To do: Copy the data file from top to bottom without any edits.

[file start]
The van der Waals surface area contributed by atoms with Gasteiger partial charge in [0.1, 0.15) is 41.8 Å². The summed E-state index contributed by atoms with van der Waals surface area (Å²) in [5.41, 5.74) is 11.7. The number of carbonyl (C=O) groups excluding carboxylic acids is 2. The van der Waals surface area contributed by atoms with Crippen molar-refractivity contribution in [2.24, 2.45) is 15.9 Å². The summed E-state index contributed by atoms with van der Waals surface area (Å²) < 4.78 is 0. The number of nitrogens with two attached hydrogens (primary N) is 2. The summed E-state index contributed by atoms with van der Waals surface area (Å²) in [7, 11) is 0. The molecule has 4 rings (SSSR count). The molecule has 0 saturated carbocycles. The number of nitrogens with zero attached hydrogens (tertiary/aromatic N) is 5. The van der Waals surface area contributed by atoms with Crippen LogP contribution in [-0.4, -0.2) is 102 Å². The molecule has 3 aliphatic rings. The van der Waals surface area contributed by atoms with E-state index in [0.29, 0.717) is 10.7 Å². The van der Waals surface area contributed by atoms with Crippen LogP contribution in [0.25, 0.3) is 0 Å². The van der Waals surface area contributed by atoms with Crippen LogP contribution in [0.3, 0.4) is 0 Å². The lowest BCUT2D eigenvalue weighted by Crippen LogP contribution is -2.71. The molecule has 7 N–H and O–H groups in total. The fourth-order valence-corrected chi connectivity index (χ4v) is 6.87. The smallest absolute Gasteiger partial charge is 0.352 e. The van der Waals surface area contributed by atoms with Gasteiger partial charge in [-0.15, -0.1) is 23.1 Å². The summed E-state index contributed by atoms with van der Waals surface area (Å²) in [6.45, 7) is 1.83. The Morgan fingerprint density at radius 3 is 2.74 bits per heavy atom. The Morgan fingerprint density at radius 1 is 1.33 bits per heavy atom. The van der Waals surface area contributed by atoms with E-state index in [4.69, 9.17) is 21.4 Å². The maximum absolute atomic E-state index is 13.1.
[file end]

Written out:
The van der Waals surface area contributed by atoms with Gasteiger partial charge in [0.1, 0.15) is 41.8 Å². The summed E-state index contributed by atoms with van der Waals surface area (Å²) in [5.41, 5.74) is 11.7. The number of carbonyl (C=O) groups excluding carboxylic acids is 2. The van der Waals surface area contributed by atoms with Crippen molar-refractivity contribution in [2.24, 2.45) is 15.9 Å². The summed E-state index contributed by atoms with van der Waals surface area (Å²) < 4.78 is 0. The number of nitrogens with two attached hydrogens (primary N) is 2. The summed E-state index contributed by atoms with van der Waals surface area (Å²) in [7, 11) is 0. The molecule has 4 rings (SSSR count). The molecule has 0 saturated carbocycles. The number of nitrogens with zero attached hydrogens (tertiary/aromatic N) is 5. The van der Waals surface area contributed by atoms with Crippen LogP contribution in [-0.4, -0.2) is 102 Å². The molecule has 3 aliphatic rings. The van der Waals surface area contributed by atoms with E-state index in [0.29, 0.717) is 10.7 Å². The van der Waals surface area contributed by atoms with Crippen LogP contribution in [0.25, 0.3) is 0 Å². The van der Waals surface area contributed by atoms with Crippen LogP contribution in [0.3, 0.4) is 0 Å². The lowest BCUT2D eigenvalue weighted by Crippen LogP contribution is -2.71. The molecule has 7 N–H and O–H groups in total. The fourth-order valence-corrected chi connectivity index (χ4v) is 6.87. The smallest absolute Gasteiger partial charge is 0.352 e. The van der Waals surface area contributed by atoms with Gasteiger partial charge in [-0.15, -0.1) is 23.1 Å². The summed E-state index contributed by atoms with van der Waals surface area (Å²) in [6.45, 7) is 1.83. The Morgan fingerprint density at radius 3 is 2.74 bits per heavy atom. The Morgan fingerprint density at radius 1 is 1.33 bits per heavy atom. The van der Waals surface area contributed by atoms with E-state index in [4.69, 9.17) is 21.4 Å². The maximum absolute atomic E-state index is 13.1.